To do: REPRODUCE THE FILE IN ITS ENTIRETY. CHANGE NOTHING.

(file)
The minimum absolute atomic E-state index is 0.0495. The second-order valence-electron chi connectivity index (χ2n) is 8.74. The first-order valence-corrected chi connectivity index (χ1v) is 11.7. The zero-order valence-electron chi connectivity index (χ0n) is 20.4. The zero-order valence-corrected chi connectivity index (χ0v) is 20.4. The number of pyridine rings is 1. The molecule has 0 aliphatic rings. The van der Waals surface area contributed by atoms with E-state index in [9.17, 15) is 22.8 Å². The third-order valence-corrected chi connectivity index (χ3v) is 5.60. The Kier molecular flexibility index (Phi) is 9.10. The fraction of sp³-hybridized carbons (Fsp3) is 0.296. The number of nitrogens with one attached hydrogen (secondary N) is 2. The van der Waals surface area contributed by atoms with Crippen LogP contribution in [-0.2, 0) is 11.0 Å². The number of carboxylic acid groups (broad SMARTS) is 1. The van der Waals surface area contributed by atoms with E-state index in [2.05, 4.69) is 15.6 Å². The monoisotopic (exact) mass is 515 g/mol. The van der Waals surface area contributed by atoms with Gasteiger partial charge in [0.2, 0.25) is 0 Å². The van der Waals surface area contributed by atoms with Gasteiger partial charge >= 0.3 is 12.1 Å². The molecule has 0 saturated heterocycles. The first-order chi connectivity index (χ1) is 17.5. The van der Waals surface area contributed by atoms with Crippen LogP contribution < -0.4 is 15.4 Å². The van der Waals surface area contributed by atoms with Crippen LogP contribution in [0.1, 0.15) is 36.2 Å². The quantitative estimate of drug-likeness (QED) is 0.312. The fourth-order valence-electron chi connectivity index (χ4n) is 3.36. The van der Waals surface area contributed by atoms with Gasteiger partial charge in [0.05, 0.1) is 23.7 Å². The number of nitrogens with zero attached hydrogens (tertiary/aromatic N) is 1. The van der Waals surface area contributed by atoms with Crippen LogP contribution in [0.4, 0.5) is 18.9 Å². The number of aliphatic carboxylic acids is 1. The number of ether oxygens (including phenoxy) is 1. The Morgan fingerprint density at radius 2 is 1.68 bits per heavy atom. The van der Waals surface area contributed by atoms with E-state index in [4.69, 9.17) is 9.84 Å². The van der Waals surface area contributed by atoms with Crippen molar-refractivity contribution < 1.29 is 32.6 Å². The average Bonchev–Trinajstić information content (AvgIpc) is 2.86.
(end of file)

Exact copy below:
The minimum absolute atomic E-state index is 0.0495. The second-order valence-electron chi connectivity index (χ2n) is 8.74. The first-order valence-corrected chi connectivity index (χ1v) is 11.7. The zero-order valence-electron chi connectivity index (χ0n) is 20.4. The zero-order valence-corrected chi connectivity index (χ0v) is 20.4. The number of pyridine rings is 1. The molecule has 0 aliphatic rings. The van der Waals surface area contributed by atoms with E-state index in [9.17, 15) is 22.8 Å². The third-order valence-corrected chi connectivity index (χ3v) is 5.60. The Kier molecular flexibility index (Phi) is 9.10. The fraction of sp³-hybridized carbons (Fsp3) is 0.296. The number of nitrogens with one attached hydrogen (secondary N) is 2. The van der Waals surface area contributed by atoms with Crippen LogP contribution in [-0.2, 0) is 11.0 Å². The number of carboxylic acid groups (broad SMARTS) is 1. The van der Waals surface area contributed by atoms with E-state index in [2.05, 4.69) is 15.6 Å². The monoisotopic (exact) mass is 515 g/mol. The van der Waals surface area contributed by atoms with Gasteiger partial charge in [0.2, 0.25) is 0 Å². The van der Waals surface area contributed by atoms with Gasteiger partial charge >= 0.3 is 12.1 Å². The molecule has 0 saturated heterocycles. The first-order chi connectivity index (χ1) is 17.5. The van der Waals surface area contributed by atoms with Crippen LogP contribution < -0.4 is 15.4 Å². The van der Waals surface area contributed by atoms with Crippen LogP contribution in [0.1, 0.15) is 36.2 Å². The quantitative estimate of drug-likeness (QED) is 0.312. The fourth-order valence-electron chi connectivity index (χ4n) is 3.36. The van der Waals surface area contributed by atoms with Gasteiger partial charge in [0.05, 0.1) is 23.7 Å². The number of nitrogens with zero attached hydrogens (tertiary/aromatic N) is 1. The van der Waals surface area contributed by atoms with Crippen LogP contribution in [0.4, 0.5) is 18.9 Å². The number of aliphatic carboxylic acids is 1. The number of ether oxygens (including phenoxy) is 1. The Morgan fingerprint density at radius 2 is 1.68 bits per heavy atom. The van der Waals surface area contributed by atoms with E-state index in [4.69, 9.17) is 9.84 Å². The van der Waals surface area contributed by atoms with Crippen molar-refractivity contribution < 1.29 is 32.6 Å². The average Bonchev–Trinajstić information content (AvgIpc) is 2.86.